With Americans watching closely, political experts say Obama must appear presidential, authoritative, non-political and in command of the relief efforts. Romney, on the other hand, has to temper his criticism of the president, avoid the appearance he's trying to score political points and ease up on high-profile campaigning.

Hours after the worst of Sandy had lurched through much of the mid-Atlantic region, Obama appeared to be winning the perception game.

"Obama has more of an opportunity here than Romney, simply because he's the president and he can order FEMA around, he can issue executive orders," William Benoit, a professor of communications studies at Ohio University, said Tuesday.

"Romney isn't even a sitting governor, so there's really nothing he can do. He's in a tough spot here — in such a tight race, how does he just sit on the sidelines and say nothing? But at the same time, he has to be careful not to look as though he doesn't care and it's politics as usual."

Despite insisting campaign events would be cancelled on Tuesday, the Romney campaign apparently had a change of heart overnight.

By Tuesday morning, it released a new schedule for Romney, Ann Romney and his running mate, Paul Ryan, that featured a slew of events in swing states — only some of them with a supposed focus on the hurricane.

Ryan and Ann Romney, in fact, were making explicitly campaign-related appearances in critical battleground states far from the East Coast.

The president, meantime, signed emergency declarations on Tuesday and convened a video-teleconference in the White House's Situation Room to get updates on relief efforts from emergency officials.

"I've never seen a guy so focused," Vice President Joe Biden said Tuesday in Virginia.

"The last conversation we had, he said to the governors: 'Look, folks. I'm up late at night. If you don't get immediate response from my folks, call me. Here's my number.' So this is a hands-on deal right now to get everything done."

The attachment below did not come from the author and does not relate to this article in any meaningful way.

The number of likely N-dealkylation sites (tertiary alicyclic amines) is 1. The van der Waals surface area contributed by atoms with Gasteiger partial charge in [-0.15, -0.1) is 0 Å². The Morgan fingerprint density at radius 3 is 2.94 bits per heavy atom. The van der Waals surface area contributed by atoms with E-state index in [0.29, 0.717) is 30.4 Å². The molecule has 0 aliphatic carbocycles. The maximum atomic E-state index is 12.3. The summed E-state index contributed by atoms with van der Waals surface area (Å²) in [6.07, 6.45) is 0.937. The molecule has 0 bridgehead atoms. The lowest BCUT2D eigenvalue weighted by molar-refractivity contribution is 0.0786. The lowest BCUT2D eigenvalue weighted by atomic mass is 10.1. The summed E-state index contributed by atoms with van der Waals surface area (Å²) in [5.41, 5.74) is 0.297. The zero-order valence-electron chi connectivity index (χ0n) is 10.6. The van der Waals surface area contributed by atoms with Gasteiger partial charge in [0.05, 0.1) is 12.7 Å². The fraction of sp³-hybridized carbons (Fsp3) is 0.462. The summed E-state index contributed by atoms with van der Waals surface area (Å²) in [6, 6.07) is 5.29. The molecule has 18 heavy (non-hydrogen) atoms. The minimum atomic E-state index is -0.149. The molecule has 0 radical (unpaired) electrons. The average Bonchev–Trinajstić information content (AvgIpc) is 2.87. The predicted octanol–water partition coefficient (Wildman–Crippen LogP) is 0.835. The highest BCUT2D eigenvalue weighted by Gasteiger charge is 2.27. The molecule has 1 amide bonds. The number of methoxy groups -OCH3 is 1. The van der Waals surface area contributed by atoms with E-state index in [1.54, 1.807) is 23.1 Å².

Biden wasn't the only one singing his boss's praises. The Romney campaign almost certainly blanched when they heard Christie, the keynote speaker at the Republican national convention this summer, commending Obama.

"The federal government response has been great. I was on the phone at midnight again last night with the president personally," he said on the "Today" show. "The president has been outstanding in this."

Christie was also dismissive of any talk of a visit to his hard-hit state from Romney to survey the damage. Atlantic City, among other popular New Jersey shore destinations, was almost entirely submerged when Sandy began to roar ashore on Monday.

"I have no idea, nor am I the least bit concerned or interested," he tersely told Fox News.

"I've got a job to do here in New Jersey that's much bigger than presidential politics, and I could care less about any of that stuff."

The Obama campaign was hardly above politics on Tuesday, still dispatching surrogates to battleground states. Former president Bill Clinton campaigned in Colorado and Biden made appearances in Virginia on Tuesday; he was headed to Florida on Wednesday.

And even though Obama himself might steer clear of politicizing the tragedy, Benoit predicted his campaign won't hesitate to assail Romney for his past remarks about federal disaster relief in the few remaining days until next Tuesday's election.

"Obama has to be careful to appear presidential, but he has plenty of surrogates, and the ad war goes on," Benoit said. "Certainly you can expect to see ads that dredge up past statements and Romney's record on disaster relief."